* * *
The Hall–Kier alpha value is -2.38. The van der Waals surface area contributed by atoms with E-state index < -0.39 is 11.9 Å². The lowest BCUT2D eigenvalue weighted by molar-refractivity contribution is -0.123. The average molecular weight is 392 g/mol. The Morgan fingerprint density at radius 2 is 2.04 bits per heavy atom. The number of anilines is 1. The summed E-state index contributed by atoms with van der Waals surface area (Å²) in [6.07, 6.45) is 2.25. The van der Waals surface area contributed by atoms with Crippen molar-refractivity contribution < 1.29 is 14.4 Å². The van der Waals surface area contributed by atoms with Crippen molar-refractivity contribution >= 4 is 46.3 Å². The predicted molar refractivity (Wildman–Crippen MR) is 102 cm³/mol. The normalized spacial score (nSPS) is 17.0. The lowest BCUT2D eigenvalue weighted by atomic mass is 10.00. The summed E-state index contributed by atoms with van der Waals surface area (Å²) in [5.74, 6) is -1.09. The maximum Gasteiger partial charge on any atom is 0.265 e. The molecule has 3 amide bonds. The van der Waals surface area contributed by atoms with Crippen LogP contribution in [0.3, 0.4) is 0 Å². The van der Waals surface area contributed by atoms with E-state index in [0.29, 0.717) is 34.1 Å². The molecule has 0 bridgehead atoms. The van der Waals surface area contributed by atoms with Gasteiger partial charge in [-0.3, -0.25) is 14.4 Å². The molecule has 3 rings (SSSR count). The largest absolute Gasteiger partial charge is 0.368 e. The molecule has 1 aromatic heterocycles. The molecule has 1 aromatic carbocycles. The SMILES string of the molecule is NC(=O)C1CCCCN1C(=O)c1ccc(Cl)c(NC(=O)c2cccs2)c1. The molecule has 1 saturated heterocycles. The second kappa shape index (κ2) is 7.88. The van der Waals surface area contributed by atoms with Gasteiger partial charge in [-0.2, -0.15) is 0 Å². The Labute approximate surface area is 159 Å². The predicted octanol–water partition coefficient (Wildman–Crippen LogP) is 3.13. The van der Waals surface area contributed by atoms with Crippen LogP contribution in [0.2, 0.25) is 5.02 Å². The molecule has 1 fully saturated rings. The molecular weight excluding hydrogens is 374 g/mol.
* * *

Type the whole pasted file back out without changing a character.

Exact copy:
The Hall–Kier alpha value is -2.38. The van der Waals surface area contributed by atoms with E-state index < -0.39 is 11.9 Å². The lowest BCUT2D eigenvalue weighted by molar-refractivity contribution is -0.123. The average molecular weight is 392 g/mol. The Morgan fingerprint density at radius 2 is 2.04 bits per heavy atom. The number of anilines is 1. The summed E-state index contributed by atoms with van der Waals surface area (Å²) in [6.07, 6.45) is 2.25. The van der Waals surface area contributed by atoms with Crippen molar-refractivity contribution < 1.29 is 14.4 Å². The van der Waals surface area contributed by atoms with Crippen molar-refractivity contribution >= 4 is 46.3 Å². The predicted molar refractivity (Wildman–Crippen MR) is 102 cm³/mol. The normalized spacial score (nSPS) is 17.0. The lowest BCUT2D eigenvalue weighted by atomic mass is 10.00. The summed E-state index contributed by atoms with van der Waals surface area (Å²) in [5.74, 6) is -1.09. The maximum Gasteiger partial charge on any atom is 0.265 e. The molecule has 3 amide bonds. The van der Waals surface area contributed by atoms with Crippen LogP contribution in [0.3, 0.4) is 0 Å². The van der Waals surface area contributed by atoms with E-state index in [0.29, 0.717) is 34.1 Å². The molecule has 0 bridgehead atoms. The van der Waals surface area contributed by atoms with Gasteiger partial charge in [-0.3, -0.25) is 14.4 Å². The molecule has 3 rings (SSSR count). The largest absolute Gasteiger partial charge is 0.368 e. The molecule has 1 aromatic heterocycles. The molecule has 1 aromatic carbocycles. The SMILES string of the molecule is NC(=O)C1CCCCN1C(=O)c1ccc(Cl)c(NC(=O)c2cccs2)c1. The molecule has 1 saturated heterocycles. The second kappa shape index (κ2) is 7.88. The van der Waals surface area contributed by atoms with Gasteiger partial charge in [-0.2, -0.15) is 0 Å². The Labute approximate surface area is 159 Å². The predicted octanol–water partition coefficient (Wildman–Crippen LogP) is 3.13. The van der Waals surface area contributed by atoms with Crippen LogP contribution in [0.2, 0.25) is 5.02 Å². The molecule has 1 fully saturated rings. The molecular weight excluding hydrogens is 374 g/mol.